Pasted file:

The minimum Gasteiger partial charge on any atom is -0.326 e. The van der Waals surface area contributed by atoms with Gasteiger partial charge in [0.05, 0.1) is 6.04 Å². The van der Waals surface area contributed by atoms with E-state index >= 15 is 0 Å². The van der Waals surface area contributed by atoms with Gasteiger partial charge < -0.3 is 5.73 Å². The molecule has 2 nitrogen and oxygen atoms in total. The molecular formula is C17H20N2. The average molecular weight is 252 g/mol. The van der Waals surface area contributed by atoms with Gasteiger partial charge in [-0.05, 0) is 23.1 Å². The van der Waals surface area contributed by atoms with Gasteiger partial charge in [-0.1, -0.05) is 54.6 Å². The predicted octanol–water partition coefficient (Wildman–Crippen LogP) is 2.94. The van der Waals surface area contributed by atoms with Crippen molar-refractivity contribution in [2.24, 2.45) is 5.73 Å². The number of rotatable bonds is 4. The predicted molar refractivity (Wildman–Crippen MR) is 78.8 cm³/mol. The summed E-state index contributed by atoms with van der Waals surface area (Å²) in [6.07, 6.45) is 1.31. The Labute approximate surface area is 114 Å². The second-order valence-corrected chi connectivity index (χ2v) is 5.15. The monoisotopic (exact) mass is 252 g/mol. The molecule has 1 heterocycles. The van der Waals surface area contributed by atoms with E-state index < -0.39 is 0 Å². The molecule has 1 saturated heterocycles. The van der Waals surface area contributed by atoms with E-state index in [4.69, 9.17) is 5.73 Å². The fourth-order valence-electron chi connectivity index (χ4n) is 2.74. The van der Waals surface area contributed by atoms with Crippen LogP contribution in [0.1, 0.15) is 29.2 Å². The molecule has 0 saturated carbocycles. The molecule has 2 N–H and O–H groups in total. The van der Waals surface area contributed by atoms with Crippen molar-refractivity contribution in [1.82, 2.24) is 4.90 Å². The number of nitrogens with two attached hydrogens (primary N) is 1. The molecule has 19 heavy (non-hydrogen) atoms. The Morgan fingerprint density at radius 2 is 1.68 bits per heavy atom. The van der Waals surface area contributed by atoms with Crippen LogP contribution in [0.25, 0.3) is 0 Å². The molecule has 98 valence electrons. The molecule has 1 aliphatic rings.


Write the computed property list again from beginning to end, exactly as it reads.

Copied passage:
The minimum Gasteiger partial charge on any atom is -0.326 e. The van der Waals surface area contributed by atoms with Gasteiger partial charge in [0.05, 0.1) is 6.04 Å². The van der Waals surface area contributed by atoms with E-state index >= 15 is 0 Å². The van der Waals surface area contributed by atoms with Gasteiger partial charge < -0.3 is 5.73 Å². The molecule has 2 nitrogen and oxygen atoms in total. The molecular formula is C17H20N2. The average molecular weight is 252 g/mol. The van der Waals surface area contributed by atoms with Gasteiger partial charge in [-0.05, 0) is 23.1 Å². The van der Waals surface area contributed by atoms with Gasteiger partial charge in [-0.1, -0.05) is 54.6 Å². The predicted octanol–water partition coefficient (Wildman–Crippen LogP) is 2.94. The van der Waals surface area contributed by atoms with Crippen molar-refractivity contribution in [2.24, 2.45) is 5.73 Å². The number of rotatable bonds is 4. The predicted molar refractivity (Wildman–Crippen MR) is 78.8 cm³/mol. The summed E-state index contributed by atoms with van der Waals surface area (Å²) in [6.07, 6.45) is 1.31. The Labute approximate surface area is 114 Å². The second-order valence-corrected chi connectivity index (χ2v) is 5.15. The monoisotopic (exact) mass is 252 g/mol. The molecule has 1 heterocycles. The van der Waals surface area contributed by atoms with E-state index < -0.39 is 0 Å². The molecule has 1 saturated heterocycles. The van der Waals surface area contributed by atoms with E-state index in [4.69, 9.17) is 5.73 Å². The fourth-order valence-electron chi connectivity index (χ4n) is 2.74. The van der Waals surface area contributed by atoms with Crippen LogP contribution in [0.1, 0.15) is 29.2 Å². The molecule has 0 saturated carbocycles. The molecule has 2 N–H and O–H groups in total. The van der Waals surface area contributed by atoms with Crippen molar-refractivity contribution in [1.82, 2.24) is 4.90 Å². The number of nitrogens with two attached hydrogens (primary N) is 1. The molecule has 19 heavy (non-hydrogen) atoms. The Morgan fingerprint density at radius 2 is 1.68 bits per heavy atom. The van der Waals surface area contributed by atoms with Crippen LogP contribution in [0.25, 0.3) is 0 Å². The molecule has 98 valence electrons. The molecule has 1 aliphatic rings.